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Grand fir tips (Deerholme Farm)
Grand fir tips (Deerholme Farm)

Backyard harvest: Taking advantage of spring’s first crop Add to ...

After one of the harshest winters on record, Canadians are yearning for any sign of spring. Trees are among the first harbingers, a flush of electric green in the fir forest, a tender whorl of new needles sprouting on your backyard spruce.

And they are the first taste of spring for creative cooks.

“Most of the country’s conifers are edible, even the buds of sugar maples are delicious when sautéed,” says Bill Jones, a chef and foraging expert who lives on Vancouver Island. “Grand fir needles make a tea that will blow you away.”

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Jones’s new book, The Deerholme Foraging Book, includes creative recipes for wild foods of all kinds, including those using the needles and tender tips of Douglas fir, grand fir and Sitka spruce he collects in the forest around his farm in the Cowichan Valley. He’s one of a number of chefs across the country who are incorporating conifers in their cooking – spruce tips even turned up in the “mystery ingredients” box on the Food Network’s new season of Chopped Canada.

When it comes to flavour, Jones describes conifer needles as “citrusy,” akin to bitter grapefruit zest with floral aromas. He includes these woodland ingredients in his grand fir jelly, in fir or spruce-infused vodka, Oysters with Grand Fir Vinaigrette, and even a Grand Fir, Chocolate and Hazelnut Tart.

“There is something magical about the combination of grand fir and chocolate, though spruce and pine tips would be just as pleasing,” he writes in the description of the dense chocolate tart, which includes a cup of young fir needles, infused into the cream for the ganache.

First Nations have long known the culinary value of these conifers. Jones says coastal people used fir needles to cure salmon before smoking it over alder and maple fires, a technique he borrows for his recipe for Smoked Salmon with Honey and Grand Fir Needles.

While Jones favours the “fine and delicate flavour” of grand fir (Abies grandis), whether you live in the West Coast rain forest, high in the Yukon or deep in the boreal woods of Quebec, edible evergreens are everywhere.

“Spruce tips have always been something people munched on in the spring,” says long-time Canadian forager Jonathan Forbes of Forbes Wild Food in Toronto. Forbes sells his Canadian wild edibles to chefs, restaurants and retailers – his lightly pickled spruce tips mimic capers, and turn up in Muskoka Martinis, while balsam fir and cedar jellies are brushed over salmon or served with cheese. “These are true Canadian flavours,” he says.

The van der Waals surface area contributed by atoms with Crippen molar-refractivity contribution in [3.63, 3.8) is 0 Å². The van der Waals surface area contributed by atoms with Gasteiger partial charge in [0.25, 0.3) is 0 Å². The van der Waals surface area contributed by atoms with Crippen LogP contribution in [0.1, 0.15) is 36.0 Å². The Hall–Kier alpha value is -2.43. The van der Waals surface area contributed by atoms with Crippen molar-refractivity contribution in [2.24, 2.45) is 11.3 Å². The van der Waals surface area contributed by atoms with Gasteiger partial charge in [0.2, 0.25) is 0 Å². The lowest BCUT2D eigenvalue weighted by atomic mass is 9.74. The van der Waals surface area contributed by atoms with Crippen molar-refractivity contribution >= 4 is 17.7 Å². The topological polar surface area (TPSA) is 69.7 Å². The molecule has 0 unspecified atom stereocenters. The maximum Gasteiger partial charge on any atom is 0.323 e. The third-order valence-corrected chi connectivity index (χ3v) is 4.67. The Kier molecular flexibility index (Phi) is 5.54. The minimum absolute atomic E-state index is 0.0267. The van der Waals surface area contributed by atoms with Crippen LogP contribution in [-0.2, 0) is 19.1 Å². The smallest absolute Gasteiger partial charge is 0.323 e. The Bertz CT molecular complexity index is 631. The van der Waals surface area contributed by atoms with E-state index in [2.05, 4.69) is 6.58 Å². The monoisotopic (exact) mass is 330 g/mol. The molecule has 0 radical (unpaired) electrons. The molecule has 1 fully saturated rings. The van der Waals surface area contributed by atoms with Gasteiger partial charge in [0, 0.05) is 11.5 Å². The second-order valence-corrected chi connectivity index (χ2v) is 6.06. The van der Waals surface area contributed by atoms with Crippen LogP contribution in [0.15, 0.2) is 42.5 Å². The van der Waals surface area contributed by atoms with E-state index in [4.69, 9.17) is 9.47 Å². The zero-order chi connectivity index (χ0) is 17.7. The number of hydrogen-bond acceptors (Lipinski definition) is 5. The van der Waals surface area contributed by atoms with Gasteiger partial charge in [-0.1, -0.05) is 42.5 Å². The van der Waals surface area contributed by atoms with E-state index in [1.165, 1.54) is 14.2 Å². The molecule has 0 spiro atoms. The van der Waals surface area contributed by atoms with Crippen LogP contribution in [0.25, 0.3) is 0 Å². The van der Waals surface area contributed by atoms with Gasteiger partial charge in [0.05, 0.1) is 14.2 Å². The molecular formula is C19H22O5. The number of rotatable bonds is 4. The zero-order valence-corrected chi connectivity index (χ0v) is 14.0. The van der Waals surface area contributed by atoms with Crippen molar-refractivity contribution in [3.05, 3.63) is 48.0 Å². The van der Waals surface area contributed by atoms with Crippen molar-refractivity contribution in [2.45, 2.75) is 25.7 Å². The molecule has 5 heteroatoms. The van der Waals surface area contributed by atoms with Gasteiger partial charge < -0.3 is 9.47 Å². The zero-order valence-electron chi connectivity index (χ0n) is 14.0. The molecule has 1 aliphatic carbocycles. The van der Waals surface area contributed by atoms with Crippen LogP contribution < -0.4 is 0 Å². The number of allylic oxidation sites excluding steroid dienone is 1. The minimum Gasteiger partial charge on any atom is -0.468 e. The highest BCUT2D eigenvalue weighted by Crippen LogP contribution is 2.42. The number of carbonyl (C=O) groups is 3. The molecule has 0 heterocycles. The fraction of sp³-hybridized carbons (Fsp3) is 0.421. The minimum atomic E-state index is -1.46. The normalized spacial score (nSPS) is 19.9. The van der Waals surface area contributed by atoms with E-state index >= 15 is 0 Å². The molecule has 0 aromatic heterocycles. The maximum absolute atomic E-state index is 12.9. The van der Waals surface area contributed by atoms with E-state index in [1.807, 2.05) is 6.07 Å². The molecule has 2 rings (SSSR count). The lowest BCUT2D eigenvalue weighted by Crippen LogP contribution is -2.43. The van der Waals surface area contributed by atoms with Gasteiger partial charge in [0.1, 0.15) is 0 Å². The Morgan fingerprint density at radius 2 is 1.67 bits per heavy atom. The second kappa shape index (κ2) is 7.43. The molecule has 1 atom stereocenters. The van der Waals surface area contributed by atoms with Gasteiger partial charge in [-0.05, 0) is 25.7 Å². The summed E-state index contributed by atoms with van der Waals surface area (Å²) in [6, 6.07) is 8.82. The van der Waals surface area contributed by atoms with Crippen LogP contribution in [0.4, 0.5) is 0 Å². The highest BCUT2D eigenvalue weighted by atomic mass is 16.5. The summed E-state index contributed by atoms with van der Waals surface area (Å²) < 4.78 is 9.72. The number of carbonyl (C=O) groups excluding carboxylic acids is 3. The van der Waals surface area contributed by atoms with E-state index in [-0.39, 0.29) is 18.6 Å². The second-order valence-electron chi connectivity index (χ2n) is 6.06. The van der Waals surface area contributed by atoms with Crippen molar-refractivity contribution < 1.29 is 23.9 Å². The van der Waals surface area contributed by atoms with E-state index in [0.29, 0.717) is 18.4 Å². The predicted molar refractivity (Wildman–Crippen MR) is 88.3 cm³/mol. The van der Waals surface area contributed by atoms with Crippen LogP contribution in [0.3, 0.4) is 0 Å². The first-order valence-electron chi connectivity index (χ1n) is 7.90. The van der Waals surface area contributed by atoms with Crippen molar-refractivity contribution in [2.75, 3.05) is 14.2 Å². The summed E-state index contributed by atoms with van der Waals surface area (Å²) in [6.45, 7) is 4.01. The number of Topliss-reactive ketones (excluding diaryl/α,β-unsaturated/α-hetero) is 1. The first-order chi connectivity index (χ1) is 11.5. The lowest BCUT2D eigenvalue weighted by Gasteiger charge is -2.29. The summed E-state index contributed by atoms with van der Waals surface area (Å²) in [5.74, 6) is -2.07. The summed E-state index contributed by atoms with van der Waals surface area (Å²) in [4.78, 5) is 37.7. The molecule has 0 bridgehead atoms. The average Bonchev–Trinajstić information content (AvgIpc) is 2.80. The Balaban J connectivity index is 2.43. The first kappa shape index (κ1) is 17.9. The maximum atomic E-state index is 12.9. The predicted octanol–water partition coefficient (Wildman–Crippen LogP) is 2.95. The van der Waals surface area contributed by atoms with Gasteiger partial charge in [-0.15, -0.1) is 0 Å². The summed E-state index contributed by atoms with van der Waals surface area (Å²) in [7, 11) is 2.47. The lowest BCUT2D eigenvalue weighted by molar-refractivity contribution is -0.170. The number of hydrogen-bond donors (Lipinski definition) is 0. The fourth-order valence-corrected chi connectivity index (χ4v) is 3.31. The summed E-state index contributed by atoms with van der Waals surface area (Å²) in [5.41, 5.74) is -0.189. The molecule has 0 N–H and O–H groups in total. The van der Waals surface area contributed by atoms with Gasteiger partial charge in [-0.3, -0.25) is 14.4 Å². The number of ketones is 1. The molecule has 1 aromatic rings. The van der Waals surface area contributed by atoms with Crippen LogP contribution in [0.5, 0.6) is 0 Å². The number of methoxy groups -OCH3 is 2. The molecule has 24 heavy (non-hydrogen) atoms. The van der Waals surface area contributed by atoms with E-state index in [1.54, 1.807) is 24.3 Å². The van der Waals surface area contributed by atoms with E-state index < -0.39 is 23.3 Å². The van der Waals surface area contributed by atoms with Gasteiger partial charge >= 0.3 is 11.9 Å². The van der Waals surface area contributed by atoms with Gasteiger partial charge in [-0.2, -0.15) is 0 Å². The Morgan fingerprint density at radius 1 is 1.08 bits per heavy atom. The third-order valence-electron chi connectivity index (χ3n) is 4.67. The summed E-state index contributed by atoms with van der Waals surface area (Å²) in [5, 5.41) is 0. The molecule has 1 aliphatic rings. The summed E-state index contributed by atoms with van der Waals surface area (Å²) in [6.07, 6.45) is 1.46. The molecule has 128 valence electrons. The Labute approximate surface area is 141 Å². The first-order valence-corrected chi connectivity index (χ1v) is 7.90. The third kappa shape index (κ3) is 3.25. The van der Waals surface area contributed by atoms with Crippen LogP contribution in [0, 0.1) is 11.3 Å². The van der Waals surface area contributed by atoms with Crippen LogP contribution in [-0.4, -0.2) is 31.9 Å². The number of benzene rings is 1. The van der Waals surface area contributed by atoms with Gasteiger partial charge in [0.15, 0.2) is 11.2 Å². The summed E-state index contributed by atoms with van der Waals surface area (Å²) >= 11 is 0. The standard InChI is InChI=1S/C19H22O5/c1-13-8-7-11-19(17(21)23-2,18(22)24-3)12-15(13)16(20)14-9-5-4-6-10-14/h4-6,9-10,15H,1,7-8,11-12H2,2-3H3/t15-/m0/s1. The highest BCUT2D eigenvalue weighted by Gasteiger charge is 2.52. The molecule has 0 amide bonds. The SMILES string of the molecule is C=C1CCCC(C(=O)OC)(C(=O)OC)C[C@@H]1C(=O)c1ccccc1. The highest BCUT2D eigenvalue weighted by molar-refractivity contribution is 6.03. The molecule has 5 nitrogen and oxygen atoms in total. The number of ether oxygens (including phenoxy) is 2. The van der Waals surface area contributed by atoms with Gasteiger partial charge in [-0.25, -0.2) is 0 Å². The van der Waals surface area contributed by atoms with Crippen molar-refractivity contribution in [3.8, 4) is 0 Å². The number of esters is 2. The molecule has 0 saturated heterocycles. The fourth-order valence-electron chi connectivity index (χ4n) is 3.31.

Aboriginal chef Robin Wasicuna includes candied spruce tips on the menu at his Wiseguy food truck in Yellowknife. And Ontario’s Highlander Brew Co. uses spruce tips to flavour its Twisted Spruce Ale.

In Yukon, Michele Genest, author of The Boreal Gourmet and upcoming The Boreal Feast, is waiting for spruce harvesting season.

“We’re six weeks away from spruce tips, but the trees have shot up spindly new tops, like crazy ballet dancers – the joy of spring in tree form,” Genest says from her home in Whitehorse.

Genest says the smallest tips can be quickly pickled in a brine of water, vinegar, salt and sugar to be used like capers, or candied in a simple syrup made with spruce tip tea. Her books include recipes ranging from spruce tip focaccia and salmon gravlax, where tender young conifer needles stand in for dill, to chevre spread with chopped spruce tips and spruce tip shortbread.

On Vancouver Island, Jones infuses young conifer tips into honey, syrup, vinegars and oils, or simply steeps the needles for tea.

“The oils are alcohol soluble so you can chop the needles and infuse in vodka, too,” he says. “I also process the new tips with sea salt to preserve the essential oils and make a lovely green salt for curing and seasoning food.”

Consuming conifers can also be good for you. Raw conifer needles contain significant levels of vitamin C, much higher than citrus fruits, and pine or spruce needle tea has the medicinal effect of opening airways and soothing sore throats. Which is also why Jones recommends collecting the needles in the spring – “the new growth tips of the trees are full of essential oils, sugars and vitamins.”

However, while most of Canada’s indigenous conifers are edible, Jones, who offers wild foraging and cooking classes at his Deerholme Farm, says it’s important to identify trees before you eat them. For instance, the multistemmed yew with its red berries and peeling bark is deadly, he says, and both ponderosa and lodgepole pine contain isocupressic acid, which induces abortions in cattle, so are not recommended for pregnant women. Otherwise, “anything else across the country, whether it’s white pine or spruce, has amazing flavour.”

As long as you’re not using chemical herbicides or insecticides, it’s possible to harvest conifer tips in your own backyard. Just break off the new growth as it emerges from the papery husks at the end of each branch.

“The needles are soft, almost silky, and bunched closely together like the hairs of a paint brush,” says Genest. “Once the brown husk falls off and the needles spring outward, the resiny taste becomes pronounced and bitter, and you’ve missed the boat.

“But the good news is, you can start at lower altitudes and move up into the mountains, following the warmth as it climbs.”

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